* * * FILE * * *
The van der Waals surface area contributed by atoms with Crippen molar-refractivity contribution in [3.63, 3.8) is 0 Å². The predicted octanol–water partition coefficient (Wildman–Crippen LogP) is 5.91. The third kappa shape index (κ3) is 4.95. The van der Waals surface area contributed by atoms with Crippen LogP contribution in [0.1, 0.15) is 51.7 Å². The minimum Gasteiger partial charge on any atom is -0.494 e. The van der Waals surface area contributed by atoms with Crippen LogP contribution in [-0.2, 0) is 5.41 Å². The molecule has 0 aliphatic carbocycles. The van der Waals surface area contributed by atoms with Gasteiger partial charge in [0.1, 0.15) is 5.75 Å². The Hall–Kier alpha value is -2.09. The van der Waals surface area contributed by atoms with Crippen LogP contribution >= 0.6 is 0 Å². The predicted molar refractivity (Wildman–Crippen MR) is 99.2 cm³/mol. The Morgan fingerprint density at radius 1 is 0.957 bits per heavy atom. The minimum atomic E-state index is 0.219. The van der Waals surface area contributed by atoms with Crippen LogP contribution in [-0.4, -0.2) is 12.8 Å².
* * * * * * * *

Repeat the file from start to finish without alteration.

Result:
The van der Waals surface area contributed by atoms with Crippen molar-refractivity contribution in [3.63, 3.8) is 0 Å². The predicted octanol–water partition coefficient (Wildman–Crippen LogP) is 5.91. The third kappa shape index (κ3) is 4.95. The van der Waals surface area contributed by atoms with Crippen LogP contribution in [0.1, 0.15) is 51.7 Å². The minimum Gasteiger partial charge on any atom is -0.494 e. The van der Waals surface area contributed by atoms with Crippen LogP contribution in [-0.2, 0) is 5.41 Å². The molecule has 0 aliphatic carbocycles. The van der Waals surface area contributed by atoms with Gasteiger partial charge in [0.1, 0.15) is 5.75 Å². The Hall–Kier alpha value is -2.09. The van der Waals surface area contributed by atoms with Crippen LogP contribution >= 0.6 is 0 Å². The predicted molar refractivity (Wildman–Crippen MR) is 99.2 cm³/mol. The Morgan fingerprint density at radius 1 is 0.957 bits per heavy atom. The minimum atomic E-state index is 0.219. The van der Waals surface area contributed by atoms with Crippen LogP contribution in [-0.4, -0.2) is 12.8 Å².